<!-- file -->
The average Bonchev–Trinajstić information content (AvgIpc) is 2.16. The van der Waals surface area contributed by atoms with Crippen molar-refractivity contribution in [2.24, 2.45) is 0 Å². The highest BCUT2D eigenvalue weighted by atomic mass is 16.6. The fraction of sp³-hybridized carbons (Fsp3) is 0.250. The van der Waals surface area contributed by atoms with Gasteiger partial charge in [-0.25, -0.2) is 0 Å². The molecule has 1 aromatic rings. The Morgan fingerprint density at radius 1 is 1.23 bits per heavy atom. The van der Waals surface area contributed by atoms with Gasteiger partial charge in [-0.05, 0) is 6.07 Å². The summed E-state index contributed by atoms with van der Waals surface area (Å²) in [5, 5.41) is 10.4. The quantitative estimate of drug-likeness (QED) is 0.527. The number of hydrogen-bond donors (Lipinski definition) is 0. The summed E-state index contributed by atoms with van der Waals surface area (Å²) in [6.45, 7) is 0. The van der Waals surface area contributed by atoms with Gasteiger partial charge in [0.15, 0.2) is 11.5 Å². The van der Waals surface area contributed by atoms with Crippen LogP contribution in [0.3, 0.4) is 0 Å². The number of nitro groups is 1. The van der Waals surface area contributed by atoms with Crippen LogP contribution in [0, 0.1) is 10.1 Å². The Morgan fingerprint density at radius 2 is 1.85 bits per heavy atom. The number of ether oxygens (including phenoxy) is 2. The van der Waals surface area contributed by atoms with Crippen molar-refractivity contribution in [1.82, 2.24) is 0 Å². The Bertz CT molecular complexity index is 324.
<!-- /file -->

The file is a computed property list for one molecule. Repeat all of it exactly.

The average Bonchev–Trinajstić information content (AvgIpc) is 2.16. The van der Waals surface area contributed by atoms with Crippen molar-refractivity contribution in [2.24, 2.45) is 0 Å². The highest BCUT2D eigenvalue weighted by atomic mass is 16.6. The fraction of sp³-hybridized carbons (Fsp3) is 0.250. The van der Waals surface area contributed by atoms with Gasteiger partial charge in [-0.25, -0.2) is 0 Å². The molecule has 1 aromatic rings. The Morgan fingerprint density at radius 1 is 1.23 bits per heavy atom. The van der Waals surface area contributed by atoms with Gasteiger partial charge in [-0.05, 0) is 6.07 Å². The summed E-state index contributed by atoms with van der Waals surface area (Å²) in [5, 5.41) is 10.4. The quantitative estimate of drug-likeness (QED) is 0.527. The number of hydrogen-bond donors (Lipinski definition) is 0. The summed E-state index contributed by atoms with van der Waals surface area (Å²) in [6.45, 7) is 0. The van der Waals surface area contributed by atoms with Gasteiger partial charge in [0.15, 0.2) is 11.5 Å². The van der Waals surface area contributed by atoms with Crippen LogP contribution in [0.3, 0.4) is 0 Å². The number of nitro groups is 1. The van der Waals surface area contributed by atoms with Crippen LogP contribution in [0, 0.1) is 10.1 Å². The Morgan fingerprint density at radius 2 is 1.85 bits per heavy atom. The number of ether oxygens (including phenoxy) is 2. The van der Waals surface area contributed by atoms with Crippen molar-refractivity contribution in [1.82, 2.24) is 0 Å². The Bertz CT molecular complexity index is 324.